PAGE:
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Posted 04 June 2013 - 07:29 PM
On a Memorial Day weekend a few years back, we joined up with Mark and the Reno 4x4 and Hills Angels folks. I have archival scenic photos from that outing. The aspen and Basque ovens make for great photography, panoramic vantages from Granite Peak as well! These club members are great to 'wheel with...
High Rock Canyon ranks high on our list of "destination" four-wheeling trips, we travel there with family and "new-to-four-wheeling" friends. I plan to do High Rock soon on a plated, "true dirt" dual-sport motorcycle, in response to growing interest in dirt dual-sport motorcycling. Been dirt biking as well as four-wheeling, both single- and two-track, since high school.
I took my first driving test in the family's '64 Jeep CJ-5—48 years ago this week at Carson City, Nevada! The entire State of Nevada had well under a half-million population when we hit the dirt routes between Tonopah and Austin in 1965. The prior year, I attended Nevada Range Camp with the USDA Extension Service, late spring of 1964. We camped at Big Creek, visiting the reservation ranches 40 miles down the isolated Reese River Valley.
I caught a 14-inch brook trout in Big Creek, coaxed from beneath a grassy undercut at the four-foot diameter, snow melt pool that formed the head of the tiny desert creek! Many years later, even the powerful steelhead at Oregon's coastal rivers gave no more thrill than that surprisingly feisty brookie at Big Creek!
Our family has always liked destination 'wheeling, where the 4x4 is just that: a means for accessing hunting, fishing, historical and mine sites, archaeological sites, anthropological remnants, rock hounding and Nature in general! My first reach into Nevada's mining and Native American history was a half century ago, and our family still calls Nevada "home" today.
In addition to the Black Rock/High Rock Area north of Gerlach, Mark and I share an appreciation for Central and Eastern Nevada, as do many avid outdoor Nevadans! I'd like to gather up fellow destination enthusiasts, either four-wheelers or dual-sport motorcyclists, and share some of these spectacular rural, historical and scenic Great Basin adventures!
I've done the Rubicon Trail since 1967. Despite the significant "challenges" that each of us has experienced on the Rubicon Trail, my "quintessential experience" was guiding and driving the first Geo Trackers (one stone stock, the other very mildly modified with 29-inch diameter tires) to negotiate the Rubicon Trail. At the time, one of my professional roles was guiding new 4WD truck and SUV media launches for several vehicle manufacturers plus teaching four-wheeling clinics on behalf of Tread Lightly. The Geo Tracker assignment was a "publicity" challenge for Chevrolet in the mid-'90s. We turned the customary 12-16 hour campout with a Jeep CJ or YJ, or a Toyota Land Cruiser FJ40, into a 46-hour marathon!
After winching, Hi-Lift jacking and personally driving both vehicles through the roughest stretches and Sluice Boxes, I suspected that any future trip over the Rubicon would be on my Honda XR350R motorcycle! Chevrolet was ecstatic about the outcome and launched a national print media ad campaign from the photos...
My field work includes conducting workshops with friends like Bill Burke (Four-Wheeling America) and Cody Lundin (Discovery Channel naturalist and survivalist). Whether competing at a Land Rover Trek or driving a manufacturer's $80K SUV alongside a rock ledge, I keep it real. I've taught fellow journalists (try that some time!), family members (really?) and friends (remaining friends becomes the goal) to appreciate "low environmental impact four-wheeling", getting to remote, difficult places without destroying the natural world in the process...I'm pleased to share these values, assets and my many experiences—here at these forums!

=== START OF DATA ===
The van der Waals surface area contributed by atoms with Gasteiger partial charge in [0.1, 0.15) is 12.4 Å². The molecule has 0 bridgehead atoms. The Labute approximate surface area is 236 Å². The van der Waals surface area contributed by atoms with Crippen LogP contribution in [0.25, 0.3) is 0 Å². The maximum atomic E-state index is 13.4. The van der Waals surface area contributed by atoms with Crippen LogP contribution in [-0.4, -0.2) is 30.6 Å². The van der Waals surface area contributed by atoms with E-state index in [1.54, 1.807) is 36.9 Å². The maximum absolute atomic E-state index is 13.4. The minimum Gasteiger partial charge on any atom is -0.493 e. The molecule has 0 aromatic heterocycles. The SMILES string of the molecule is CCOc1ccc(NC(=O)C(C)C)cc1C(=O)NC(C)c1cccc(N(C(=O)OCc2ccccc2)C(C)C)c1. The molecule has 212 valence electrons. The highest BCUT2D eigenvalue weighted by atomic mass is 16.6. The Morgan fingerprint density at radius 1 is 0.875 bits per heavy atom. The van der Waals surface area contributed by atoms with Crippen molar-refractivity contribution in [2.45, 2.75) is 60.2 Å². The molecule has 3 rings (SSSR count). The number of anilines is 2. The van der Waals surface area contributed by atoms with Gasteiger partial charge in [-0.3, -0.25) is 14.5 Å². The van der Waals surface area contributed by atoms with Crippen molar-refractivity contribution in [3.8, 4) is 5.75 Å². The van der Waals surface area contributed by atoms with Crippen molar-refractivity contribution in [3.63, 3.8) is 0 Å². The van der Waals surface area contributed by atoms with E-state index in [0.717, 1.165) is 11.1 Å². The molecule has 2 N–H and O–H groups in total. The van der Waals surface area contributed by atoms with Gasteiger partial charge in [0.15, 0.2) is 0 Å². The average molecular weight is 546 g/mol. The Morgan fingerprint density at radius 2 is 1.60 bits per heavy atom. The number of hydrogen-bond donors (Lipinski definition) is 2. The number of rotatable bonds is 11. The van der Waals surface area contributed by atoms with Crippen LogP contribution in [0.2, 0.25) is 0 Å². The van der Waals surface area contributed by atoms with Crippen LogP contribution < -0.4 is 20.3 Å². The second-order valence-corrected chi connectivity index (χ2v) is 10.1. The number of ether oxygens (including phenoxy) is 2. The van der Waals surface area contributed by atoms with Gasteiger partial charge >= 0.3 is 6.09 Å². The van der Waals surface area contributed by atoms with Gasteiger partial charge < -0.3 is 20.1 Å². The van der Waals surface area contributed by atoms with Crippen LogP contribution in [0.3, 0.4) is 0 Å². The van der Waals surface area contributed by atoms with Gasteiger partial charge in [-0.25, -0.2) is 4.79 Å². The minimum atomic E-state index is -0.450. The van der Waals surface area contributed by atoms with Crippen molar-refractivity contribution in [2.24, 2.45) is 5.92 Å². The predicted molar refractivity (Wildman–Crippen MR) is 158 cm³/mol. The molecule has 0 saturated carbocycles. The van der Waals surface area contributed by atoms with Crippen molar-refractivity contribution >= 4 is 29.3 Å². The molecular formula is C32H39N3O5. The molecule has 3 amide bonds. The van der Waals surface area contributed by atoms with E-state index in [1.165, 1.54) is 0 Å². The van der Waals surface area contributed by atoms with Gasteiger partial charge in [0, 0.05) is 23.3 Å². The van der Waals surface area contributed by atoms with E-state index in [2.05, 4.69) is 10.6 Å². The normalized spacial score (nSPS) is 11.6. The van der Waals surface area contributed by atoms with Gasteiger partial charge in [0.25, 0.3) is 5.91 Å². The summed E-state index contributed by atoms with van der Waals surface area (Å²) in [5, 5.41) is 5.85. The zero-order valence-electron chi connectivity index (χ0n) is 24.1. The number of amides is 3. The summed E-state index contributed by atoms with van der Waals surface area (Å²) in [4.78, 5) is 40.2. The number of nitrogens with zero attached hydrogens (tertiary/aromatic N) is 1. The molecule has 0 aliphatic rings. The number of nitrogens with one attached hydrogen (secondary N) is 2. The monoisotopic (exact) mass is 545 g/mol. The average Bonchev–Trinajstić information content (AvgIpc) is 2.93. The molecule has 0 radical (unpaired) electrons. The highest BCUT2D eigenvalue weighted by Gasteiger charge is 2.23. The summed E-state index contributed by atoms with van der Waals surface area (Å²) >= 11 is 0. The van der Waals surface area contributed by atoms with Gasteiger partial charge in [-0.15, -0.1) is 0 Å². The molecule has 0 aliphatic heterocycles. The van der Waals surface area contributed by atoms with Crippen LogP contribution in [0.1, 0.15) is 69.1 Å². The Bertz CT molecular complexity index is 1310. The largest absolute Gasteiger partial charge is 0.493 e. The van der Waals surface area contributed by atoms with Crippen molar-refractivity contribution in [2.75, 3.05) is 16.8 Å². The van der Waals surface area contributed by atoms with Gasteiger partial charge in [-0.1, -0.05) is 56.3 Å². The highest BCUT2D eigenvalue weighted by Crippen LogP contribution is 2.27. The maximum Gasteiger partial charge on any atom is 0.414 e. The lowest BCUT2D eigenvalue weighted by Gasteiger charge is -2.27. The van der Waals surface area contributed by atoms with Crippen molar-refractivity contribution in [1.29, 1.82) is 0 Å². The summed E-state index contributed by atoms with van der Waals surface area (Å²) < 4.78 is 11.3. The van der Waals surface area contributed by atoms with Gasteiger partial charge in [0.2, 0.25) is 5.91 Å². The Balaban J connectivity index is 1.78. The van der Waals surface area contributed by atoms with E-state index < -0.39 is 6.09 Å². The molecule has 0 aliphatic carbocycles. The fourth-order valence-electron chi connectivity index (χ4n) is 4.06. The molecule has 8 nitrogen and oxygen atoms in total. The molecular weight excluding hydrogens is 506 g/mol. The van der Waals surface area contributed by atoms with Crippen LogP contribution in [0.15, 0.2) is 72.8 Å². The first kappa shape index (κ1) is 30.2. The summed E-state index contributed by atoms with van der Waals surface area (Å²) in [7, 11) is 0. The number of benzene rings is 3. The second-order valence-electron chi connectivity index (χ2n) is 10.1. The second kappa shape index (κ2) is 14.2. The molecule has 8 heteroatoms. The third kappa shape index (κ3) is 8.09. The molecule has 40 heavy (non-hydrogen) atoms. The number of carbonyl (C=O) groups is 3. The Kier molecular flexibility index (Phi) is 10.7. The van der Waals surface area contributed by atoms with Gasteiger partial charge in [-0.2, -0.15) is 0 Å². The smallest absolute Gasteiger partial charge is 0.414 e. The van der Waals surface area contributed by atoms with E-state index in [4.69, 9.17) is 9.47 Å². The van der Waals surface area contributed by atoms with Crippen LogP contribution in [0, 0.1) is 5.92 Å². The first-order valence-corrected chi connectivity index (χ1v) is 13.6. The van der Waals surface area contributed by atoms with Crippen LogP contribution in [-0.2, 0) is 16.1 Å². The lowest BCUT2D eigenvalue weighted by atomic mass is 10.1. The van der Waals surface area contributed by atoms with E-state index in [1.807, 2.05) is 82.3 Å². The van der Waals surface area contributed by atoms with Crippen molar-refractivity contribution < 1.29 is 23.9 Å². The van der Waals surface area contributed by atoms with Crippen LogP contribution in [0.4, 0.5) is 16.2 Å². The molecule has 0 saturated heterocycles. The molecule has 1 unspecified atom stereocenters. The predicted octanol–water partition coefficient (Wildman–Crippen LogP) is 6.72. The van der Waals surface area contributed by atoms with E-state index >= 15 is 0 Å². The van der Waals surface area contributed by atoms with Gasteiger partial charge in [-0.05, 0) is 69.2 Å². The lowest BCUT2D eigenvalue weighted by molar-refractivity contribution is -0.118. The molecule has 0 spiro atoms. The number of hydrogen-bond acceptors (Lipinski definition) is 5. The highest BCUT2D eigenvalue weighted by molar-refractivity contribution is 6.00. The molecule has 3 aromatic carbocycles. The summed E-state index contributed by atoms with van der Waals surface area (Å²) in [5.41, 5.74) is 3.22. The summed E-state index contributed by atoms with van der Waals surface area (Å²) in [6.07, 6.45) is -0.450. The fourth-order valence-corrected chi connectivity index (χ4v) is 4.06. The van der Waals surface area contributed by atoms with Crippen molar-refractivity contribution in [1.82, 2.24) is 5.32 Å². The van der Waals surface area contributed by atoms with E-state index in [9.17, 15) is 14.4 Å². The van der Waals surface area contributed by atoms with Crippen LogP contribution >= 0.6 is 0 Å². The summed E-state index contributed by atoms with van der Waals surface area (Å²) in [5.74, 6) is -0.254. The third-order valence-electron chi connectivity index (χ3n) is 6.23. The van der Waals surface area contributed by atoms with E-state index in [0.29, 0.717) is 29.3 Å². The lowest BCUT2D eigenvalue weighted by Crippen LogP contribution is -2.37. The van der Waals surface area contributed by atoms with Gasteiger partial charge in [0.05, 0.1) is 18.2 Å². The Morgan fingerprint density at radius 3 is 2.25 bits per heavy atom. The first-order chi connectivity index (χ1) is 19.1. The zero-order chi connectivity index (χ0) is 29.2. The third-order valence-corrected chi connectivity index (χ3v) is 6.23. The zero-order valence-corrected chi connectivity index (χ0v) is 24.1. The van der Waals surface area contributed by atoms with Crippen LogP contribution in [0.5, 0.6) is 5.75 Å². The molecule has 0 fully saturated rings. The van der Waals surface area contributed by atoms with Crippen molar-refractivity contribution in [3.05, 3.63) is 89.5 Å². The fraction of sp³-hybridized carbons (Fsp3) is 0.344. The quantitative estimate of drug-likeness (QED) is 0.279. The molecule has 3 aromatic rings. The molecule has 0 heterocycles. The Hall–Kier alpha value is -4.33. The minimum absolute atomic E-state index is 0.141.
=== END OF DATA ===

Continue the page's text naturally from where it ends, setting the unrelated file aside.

Mark and I have 'wheeled together, including an impromptu run over the Gold Lake Trail after transporting kids with disabilities to a Camp Wamp wilderness base at Hawley Lake near Sierra Buttes...Great to see Mark's photos from the Homestead...Trust we'll see his photos and 'photo bucket' links here as well!
Posted 04 June 2013 - 09:53 PM
Ah, Reese River Valley. We recently stopped into the abandoned Hess Ranch. Interesting ruins. The drive up Big Creek over to Kingston is fun but there is a pesky seasonal snow drift right at the top that denies many intrepid explorers. Same for Northumberland Pass. We have a fall run in the planning stages to traverse northern Nevada from Jarbidge to Gerlach, hitting all the isolated mining camps and fishing lakes.
Posted 05 June 2013 - 09:44 AM
Got my attention, Mark! If my plated dual-sport is available, what do you think of HD video coverage on the Jarbidge to Gerlach run! Logistics and details can be worked out...What a plan, what great country to cover...GoPro Hero3 with a helmet mic on the cycle, I'm ready!
Fall is incredible across the region, I hunted Areas 6 and 7 in the '90s, the Santa Rosas above Hinkey Summit in the early '70s and know the Sheldon Antelope Range, Kings River Valley and the Black Rock. Did Leonard Lake in a jon boat during the early '70s, mounted the boat atop a Kaiser era V-6 Jeepster, traveled with Irving Tonneson, a well driller from Idaho who ran a pump supply business at Carson City.
Great areas! Lots of memories from Reese River Valley, Smoky Valley and Monitor Valley...We'll share stories around a campfire, Mark!
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